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Before you buy,

Equivalent cars might not
cost the same to insure. If you're in the market for a car, get comparison quotes for the vehicles you have in mind.

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Whether you're insuring one
car or two, we're prepared to help you find the coverage you need from a trusted and respected provider.

If only there were a formula, right? A host of factors can impact the cost of an auto insurance premium. Some are beyond your control, but others you can influence. This guide can explain it all.

These Factors Can Affect Your Monthly Premiums

When you begin shopping for a policy, there are several factors that go into calculating just how much you'll pay for a premium. How your premium gets calculated remains a mystery, as there's no set formula. But what we do know is which factors play an important role in determining how much it'll cost for you and your family to be fully protected in the event of an accident. Before you purchase your new policy, make sure you understand each of these factors. Some are within your control, and others are far outside.

Lady in driver seat of car holding keys out of window.
  • Your driving record: Your history as a driver, by no surprise, has a direct impact on your premiums. Simply, if you've had a lot of accidents and claims, you're likely to pay more for coverage. That's because insurance companies consider those drivers higher risk — and therefore, charge a premium for those motorists to receive coverage.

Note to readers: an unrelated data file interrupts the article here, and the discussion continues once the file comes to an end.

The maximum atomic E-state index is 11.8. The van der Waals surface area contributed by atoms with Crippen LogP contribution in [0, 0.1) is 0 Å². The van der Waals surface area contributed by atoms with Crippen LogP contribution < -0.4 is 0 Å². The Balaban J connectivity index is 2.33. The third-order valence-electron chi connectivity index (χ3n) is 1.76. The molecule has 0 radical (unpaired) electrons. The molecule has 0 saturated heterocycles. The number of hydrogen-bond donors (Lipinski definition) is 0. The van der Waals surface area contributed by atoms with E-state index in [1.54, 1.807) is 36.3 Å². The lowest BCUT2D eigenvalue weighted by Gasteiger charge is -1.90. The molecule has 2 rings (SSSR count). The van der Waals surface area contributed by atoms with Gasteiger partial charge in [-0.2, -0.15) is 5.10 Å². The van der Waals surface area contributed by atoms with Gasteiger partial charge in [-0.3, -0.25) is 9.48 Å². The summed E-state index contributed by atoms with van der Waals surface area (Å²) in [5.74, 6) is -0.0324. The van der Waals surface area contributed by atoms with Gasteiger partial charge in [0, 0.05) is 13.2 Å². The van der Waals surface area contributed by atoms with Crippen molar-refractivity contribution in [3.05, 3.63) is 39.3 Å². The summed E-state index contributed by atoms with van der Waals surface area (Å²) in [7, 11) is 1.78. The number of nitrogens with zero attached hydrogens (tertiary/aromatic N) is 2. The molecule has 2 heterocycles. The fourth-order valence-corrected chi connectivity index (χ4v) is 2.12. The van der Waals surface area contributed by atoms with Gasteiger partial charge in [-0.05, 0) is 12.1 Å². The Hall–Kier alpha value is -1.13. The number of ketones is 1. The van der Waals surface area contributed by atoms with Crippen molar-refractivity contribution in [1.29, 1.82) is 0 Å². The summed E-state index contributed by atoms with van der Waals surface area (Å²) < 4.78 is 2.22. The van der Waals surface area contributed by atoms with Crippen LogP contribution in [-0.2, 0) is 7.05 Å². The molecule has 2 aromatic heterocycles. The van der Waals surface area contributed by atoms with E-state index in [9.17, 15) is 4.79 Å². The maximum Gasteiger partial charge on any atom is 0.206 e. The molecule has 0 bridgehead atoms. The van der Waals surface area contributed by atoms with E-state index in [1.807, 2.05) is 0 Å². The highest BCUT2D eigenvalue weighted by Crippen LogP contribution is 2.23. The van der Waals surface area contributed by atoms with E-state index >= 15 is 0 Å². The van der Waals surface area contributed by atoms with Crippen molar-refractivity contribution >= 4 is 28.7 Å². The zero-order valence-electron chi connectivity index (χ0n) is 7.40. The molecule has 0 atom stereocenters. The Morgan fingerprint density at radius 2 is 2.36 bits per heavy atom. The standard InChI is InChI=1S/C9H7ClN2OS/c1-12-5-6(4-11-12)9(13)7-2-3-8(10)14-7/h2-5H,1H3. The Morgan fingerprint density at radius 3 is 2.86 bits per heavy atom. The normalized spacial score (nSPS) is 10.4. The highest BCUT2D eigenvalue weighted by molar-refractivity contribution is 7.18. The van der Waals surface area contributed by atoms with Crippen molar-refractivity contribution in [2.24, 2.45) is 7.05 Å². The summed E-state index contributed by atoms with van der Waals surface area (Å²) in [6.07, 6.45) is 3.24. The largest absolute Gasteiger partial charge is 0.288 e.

• Your birth date: The older you are, the less it's going to cost to insure you. Any driver age 25 or younger can attest to the fact that a policy is much more expensive for younger drivers. Statistically, motorists ages 50 to 65 are the least expensive to insure because they're considered the lowest-risk age group.
  • Your gender: Ladies, you know it's true: Men are higher-risk drivers, which means it costs more to insure men. Conversely, women are considered lower risk takers because they're statistically in fewer accidents.
  • Your marital status: Single folks might not like to hear this, but in the insurance industry marital status has a direct correlation with risk. Those drivers who are married are in statistically fewer accidents; unmarried motorists are considered high-risk and therefore pay more on average for protection.
  • Your address: Insurers store data that show whether certain ZIP codes are more prone to auto accidents than others. That information, coupled with your commute, can show a provider whether you're more likely than not to be in an accident.
  • Your ride: Of course, the type of car, its age, and its features such as safety equipment will affect the cost of your plan. Some drivers compare rates for different cars before they buy because comparable vehicles could cost significantly less to insure.
  • Your credit: One of the most surprising factors, your personal credit rating has a direct impact on how much it costs to get coverage. This is because individuals who have strong credit pay their bills on time, are less likely to enter risky financial transactions and are considered responsible overall. Insurers can use this information to gauge whether or not you'll be a responsible motorist and a wise risk to insure.